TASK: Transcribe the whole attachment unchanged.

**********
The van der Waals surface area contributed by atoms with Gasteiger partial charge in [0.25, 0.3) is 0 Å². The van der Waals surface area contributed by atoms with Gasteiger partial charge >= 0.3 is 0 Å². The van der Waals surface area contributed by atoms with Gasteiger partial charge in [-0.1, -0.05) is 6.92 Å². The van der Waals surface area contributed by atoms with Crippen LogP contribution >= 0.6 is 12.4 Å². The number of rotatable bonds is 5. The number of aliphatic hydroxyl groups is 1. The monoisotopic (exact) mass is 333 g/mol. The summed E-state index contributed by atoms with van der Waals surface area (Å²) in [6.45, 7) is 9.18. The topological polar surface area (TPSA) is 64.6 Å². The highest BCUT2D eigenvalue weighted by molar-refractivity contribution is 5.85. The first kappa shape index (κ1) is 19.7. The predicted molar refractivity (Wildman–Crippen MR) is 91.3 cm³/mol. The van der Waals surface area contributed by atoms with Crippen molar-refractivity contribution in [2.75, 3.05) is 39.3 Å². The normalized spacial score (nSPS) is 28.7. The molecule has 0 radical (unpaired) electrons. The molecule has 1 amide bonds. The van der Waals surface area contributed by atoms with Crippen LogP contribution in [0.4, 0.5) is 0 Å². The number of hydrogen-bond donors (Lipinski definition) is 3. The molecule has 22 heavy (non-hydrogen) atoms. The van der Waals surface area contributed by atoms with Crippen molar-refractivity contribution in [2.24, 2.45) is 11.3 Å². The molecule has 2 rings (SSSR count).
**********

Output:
The van der Waals surface area contributed by atoms with Gasteiger partial charge in [0.25, 0.3) is 0 Å². The van der Waals surface area contributed by atoms with Gasteiger partial charge >= 0.3 is 0 Å². The van der Waals surface area contributed by atoms with Gasteiger partial charge in [-0.1, -0.05) is 6.92 Å². The van der Waals surface area contributed by atoms with Crippen LogP contribution >= 0.6 is 12.4 Å². The number of rotatable bonds is 5. The number of aliphatic hydroxyl groups is 1. The monoisotopic (exact) mass is 333 g/mol. The summed E-state index contributed by atoms with van der Waals surface area (Å²) in [6.45, 7) is 9.18. The topological polar surface area (TPSA) is 64.6 Å². The highest BCUT2D eigenvalue weighted by molar-refractivity contribution is 5.85. The first kappa shape index (κ1) is 19.7. The predicted molar refractivity (Wildman–Crippen MR) is 91.3 cm³/mol. The van der Waals surface area contributed by atoms with Crippen molar-refractivity contribution in [2.75, 3.05) is 39.3 Å². The normalized spacial score (nSPS) is 28.7. The molecule has 0 radical (unpaired) electrons. The molecule has 1 amide bonds. The van der Waals surface area contributed by atoms with Crippen LogP contribution in [0.4, 0.5) is 0 Å². The number of hydrogen-bond donors (Lipinski definition) is 3. The molecule has 22 heavy (non-hydrogen) atoms. The van der Waals surface area contributed by atoms with Crippen molar-refractivity contribution in [2.24, 2.45) is 11.3 Å². The molecule has 2 rings (SSSR count).